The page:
It’s no secret that during the Bush administration, the Central Intelligence Agency “rendered” suspected terrorists to overseas facilities where they were subjected to “enhanced interrogation techniques.” Some sessions were recorded on videotape.
Using the Freedom of Information Act, the American Civil Liberties Union has relentlessly been trying to find out how these detainees were treated. The ACLU filed suit in federal court in 2004. As part of the case, the CIA revealed that it destroyed 92 of the interrogation videotapes.
The circumstances surrounding the destroyed tapes have become the subject of a criminal investigation. The federal judge in the ACLU case, in the meantime, ordered the CIA to compile a list of documents related to contents of the destroyed videotapes and is considering whether to release some of those documents.
CIA Director Leon Panetta this week filed a personal statement with the district court _ a “declaration” in the parlance of the proceedings _ strenuously arguing against the release of any such documents.
Panetta hardly could be expected to do otherwise. A former Democratic House member from California who later served as President Bill Clinton’s chief of staff, Panetta realizes that as the CIA chief, he must be steadfast in his defense of the agency’s reputation and prerogatives.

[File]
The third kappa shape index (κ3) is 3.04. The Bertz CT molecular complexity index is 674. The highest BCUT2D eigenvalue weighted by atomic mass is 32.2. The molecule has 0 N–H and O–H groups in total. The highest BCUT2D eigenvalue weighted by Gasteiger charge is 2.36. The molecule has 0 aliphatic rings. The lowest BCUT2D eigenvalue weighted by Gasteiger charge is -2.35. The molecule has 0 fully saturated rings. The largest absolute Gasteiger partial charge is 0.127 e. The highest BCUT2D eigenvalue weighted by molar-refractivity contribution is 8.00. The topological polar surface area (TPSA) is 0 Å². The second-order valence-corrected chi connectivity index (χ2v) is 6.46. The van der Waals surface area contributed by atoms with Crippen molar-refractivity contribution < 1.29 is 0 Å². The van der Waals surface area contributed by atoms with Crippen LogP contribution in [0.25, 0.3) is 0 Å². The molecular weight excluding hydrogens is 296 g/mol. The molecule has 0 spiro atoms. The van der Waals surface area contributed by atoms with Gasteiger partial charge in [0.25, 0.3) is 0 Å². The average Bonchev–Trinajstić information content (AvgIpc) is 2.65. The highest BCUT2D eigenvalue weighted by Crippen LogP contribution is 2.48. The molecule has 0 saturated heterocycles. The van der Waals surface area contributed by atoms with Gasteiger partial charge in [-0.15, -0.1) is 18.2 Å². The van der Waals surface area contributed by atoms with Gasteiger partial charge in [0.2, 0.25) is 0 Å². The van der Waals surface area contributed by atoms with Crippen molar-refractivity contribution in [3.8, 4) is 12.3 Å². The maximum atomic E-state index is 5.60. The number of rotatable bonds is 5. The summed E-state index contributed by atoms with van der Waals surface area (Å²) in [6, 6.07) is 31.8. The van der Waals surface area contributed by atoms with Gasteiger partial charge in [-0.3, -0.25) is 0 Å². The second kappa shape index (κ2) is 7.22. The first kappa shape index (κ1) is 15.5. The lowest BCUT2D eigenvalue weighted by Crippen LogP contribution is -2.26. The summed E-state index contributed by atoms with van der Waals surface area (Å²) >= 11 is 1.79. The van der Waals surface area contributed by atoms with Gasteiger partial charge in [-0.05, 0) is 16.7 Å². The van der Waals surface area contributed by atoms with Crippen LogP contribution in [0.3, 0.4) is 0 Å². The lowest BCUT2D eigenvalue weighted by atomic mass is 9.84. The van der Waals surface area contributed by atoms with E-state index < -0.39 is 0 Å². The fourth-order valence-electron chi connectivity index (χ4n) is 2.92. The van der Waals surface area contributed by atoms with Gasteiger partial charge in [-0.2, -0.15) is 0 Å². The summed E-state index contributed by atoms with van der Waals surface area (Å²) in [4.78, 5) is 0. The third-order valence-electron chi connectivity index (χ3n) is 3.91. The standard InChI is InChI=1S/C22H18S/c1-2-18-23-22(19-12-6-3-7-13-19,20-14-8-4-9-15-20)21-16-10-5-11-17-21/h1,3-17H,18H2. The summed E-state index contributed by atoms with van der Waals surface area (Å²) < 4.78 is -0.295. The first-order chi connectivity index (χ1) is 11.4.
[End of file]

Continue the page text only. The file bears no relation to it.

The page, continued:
Political judgments on dealing with torture evidence during the Bush presidency are better left to others less directly responsible for the morale of the nation’s intelligence officers.
Much of what he proposes to the court is uncontroversial. He says intelligence officers’ identities should not be made public, that locations of covert facilities be kept secret and that evidence of actionable intelligence also should remain confidential. No problem, so far.
But what about those parts of records that reveal how detainees were treated, or more specifically, whether they were tortured? Panetta offers this blunt defense: “Explicit details of specific interrogations where (enhanced interrogation techniques) were applied would provide al-Qaeda with propaganda it could use to recruit and raise funds.” The details are so bad that Panetta compares them to “the abuse of Iraqi detainees at the Abu Ghraib prison.” He reveals specifics only in a separate statement filed under seal.
Panetta says his objections are “in no way driven by a desire to prevent embarrassment for the U.S. government or the CIA or to suppress evidence of unlawful conduct,” and that his “sole purpose is to prevent the exceptionally grave damage to the national security reasonably likely to occur from public disclosure.” The director, in other words, confirms that with “enhanced interrogation techniques” we got a three-for-one deal: They did no good. We shamed ourselves. And in the process, we created a grave risk to national security.
How tragic that the evidence of mistreatment is so damning that the best way to protect our nation is to suppress it.